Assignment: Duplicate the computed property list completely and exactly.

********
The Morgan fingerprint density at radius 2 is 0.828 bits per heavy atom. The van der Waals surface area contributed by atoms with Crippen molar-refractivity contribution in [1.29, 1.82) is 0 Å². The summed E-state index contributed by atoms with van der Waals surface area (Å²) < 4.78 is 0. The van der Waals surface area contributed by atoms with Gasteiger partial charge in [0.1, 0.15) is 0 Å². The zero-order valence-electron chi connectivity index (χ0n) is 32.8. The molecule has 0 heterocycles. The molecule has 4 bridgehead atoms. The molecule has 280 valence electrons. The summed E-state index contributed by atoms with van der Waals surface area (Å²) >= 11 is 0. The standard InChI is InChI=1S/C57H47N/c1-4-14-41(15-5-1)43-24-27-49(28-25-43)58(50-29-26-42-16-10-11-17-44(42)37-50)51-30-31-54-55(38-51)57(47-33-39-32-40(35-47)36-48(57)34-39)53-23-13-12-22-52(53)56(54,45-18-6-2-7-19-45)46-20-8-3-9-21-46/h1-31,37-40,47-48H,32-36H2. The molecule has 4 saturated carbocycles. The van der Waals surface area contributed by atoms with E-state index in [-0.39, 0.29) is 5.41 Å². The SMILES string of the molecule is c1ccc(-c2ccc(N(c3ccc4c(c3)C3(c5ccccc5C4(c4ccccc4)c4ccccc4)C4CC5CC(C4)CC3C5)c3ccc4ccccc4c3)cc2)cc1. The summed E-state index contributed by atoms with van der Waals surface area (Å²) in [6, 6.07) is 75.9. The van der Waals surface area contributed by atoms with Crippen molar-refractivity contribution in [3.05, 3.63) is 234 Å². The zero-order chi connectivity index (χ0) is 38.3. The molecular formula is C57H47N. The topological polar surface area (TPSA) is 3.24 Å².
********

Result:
The Morgan fingerprint density at radius 2 is 0.828 bits per heavy atom. The van der Waals surface area contributed by atoms with Crippen molar-refractivity contribution in [1.29, 1.82) is 0 Å². The summed E-state index contributed by atoms with van der Waals surface area (Å²) < 4.78 is 0. The van der Waals surface area contributed by atoms with Gasteiger partial charge in [0.1, 0.15) is 0 Å². The zero-order valence-electron chi connectivity index (χ0n) is 32.8. The molecule has 0 heterocycles. The molecule has 4 bridgehead atoms. The molecule has 280 valence electrons. The summed E-state index contributed by atoms with van der Waals surface area (Å²) >= 11 is 0. The standard InChI is InChI=1S/C57H47N/c1-4-14-41(15-5-1)43-24-27-49(28-25-43)58(50-29-26-42-16-10-11-17-44(42)37-50)51-30-31-54-55(38-51)57(47-33-39-32-40(35-47)36-48(57)34-39)53-23-13-12-22-52(53)56(54,45-18-6-2-7-19-45)46-20-8-3-9-21-46/h1-31,37-40,47-48H,32-36H2. The molecule has 4 saturated carbocycles. The van der Waals surface area contributed by atoms with E-state index in [-0.39, 0.29) is 5.41 Å². The SMILES string of the molecule is c1ccc(-c2ccc(N(c3ccc4c(c3)C3(c5ccccc5C4(c4ccccc4)c4ccccc4)C4CC5CC(C4)CC3C5)c3ccc4ccccc4c3)cc2)cc1. The summed E-state index contributed by atoms with van der Waals surface area (Å²) in [6, 6.07) is 75.9. The van der Waals surface area contributed by atoms with Crippen molar-refractivity contribution in [3.05, 3.63) is 234 Å². The zero-order chi connectivity index (χ0) is 38.3. The molecular formula is C57H47N. The topological polar surface area (TPSA) is 3.24 Å².